The passive obedience of Christ has always held first place in the Christian doctrine of salvation, and this was so with the Puritans.  In their Larger Catechism, Christ is said to have “felt and borne the weight of God’s wrath” (Question 49).  This enduring of the wrath of God was directly related to the Law (Galatians 3.13) and, on this account, believers are freed from “the rigor and exaction of the law” (George Downame) for justification.  This deliverance is “because the law, as a Covenant of works, hath executed upon them, in Christ, all its penalty for all their sins” (John Crandon).

Richard Baxter is an exception to the Puritan belief in this respect and denies that Christ’s sufferings were a proper execution of the threatening of the Law upon man.  He adopts a Grotian view of Law and punishment, and asserts that it was not “all the punishments” of the elect that Christ bore but, rather, that His suffering made “full sufficiency to those Ends for which it was designed.”  He argues that the work of Christ must not be thought of in the category of a human obedience, but in His office of mediator.  No Puritan doubted that there was some sort of mediatorial law under which Christ was sent to be the Savior of the elect, but that this mediatorial law provided the formal cause of Christ’s sufferings they strenuously denied.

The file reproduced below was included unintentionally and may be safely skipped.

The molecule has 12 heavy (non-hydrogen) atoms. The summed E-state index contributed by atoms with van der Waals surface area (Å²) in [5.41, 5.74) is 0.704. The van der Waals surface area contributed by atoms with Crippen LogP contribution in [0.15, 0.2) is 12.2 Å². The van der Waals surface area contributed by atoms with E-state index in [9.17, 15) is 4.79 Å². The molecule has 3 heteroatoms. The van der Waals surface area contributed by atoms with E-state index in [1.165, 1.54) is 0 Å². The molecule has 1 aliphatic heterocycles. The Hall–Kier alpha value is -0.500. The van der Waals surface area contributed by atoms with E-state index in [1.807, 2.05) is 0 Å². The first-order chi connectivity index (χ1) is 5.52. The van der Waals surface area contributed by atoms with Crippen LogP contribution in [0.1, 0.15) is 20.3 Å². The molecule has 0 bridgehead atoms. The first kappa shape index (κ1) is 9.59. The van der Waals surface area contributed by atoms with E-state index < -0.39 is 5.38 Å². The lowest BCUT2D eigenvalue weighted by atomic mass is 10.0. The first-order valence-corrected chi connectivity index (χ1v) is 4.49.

From: The Grace of Law: A Study in Puritan Theology by Ernest F. Kevan (London: Carey Kingsgate Press, Ltd., 1964), pp. 141-142.

Ernest F. Kevan (1903-1965) was a Baptist minister (1924-1946) and Principal of London Bible College (1946-1965).

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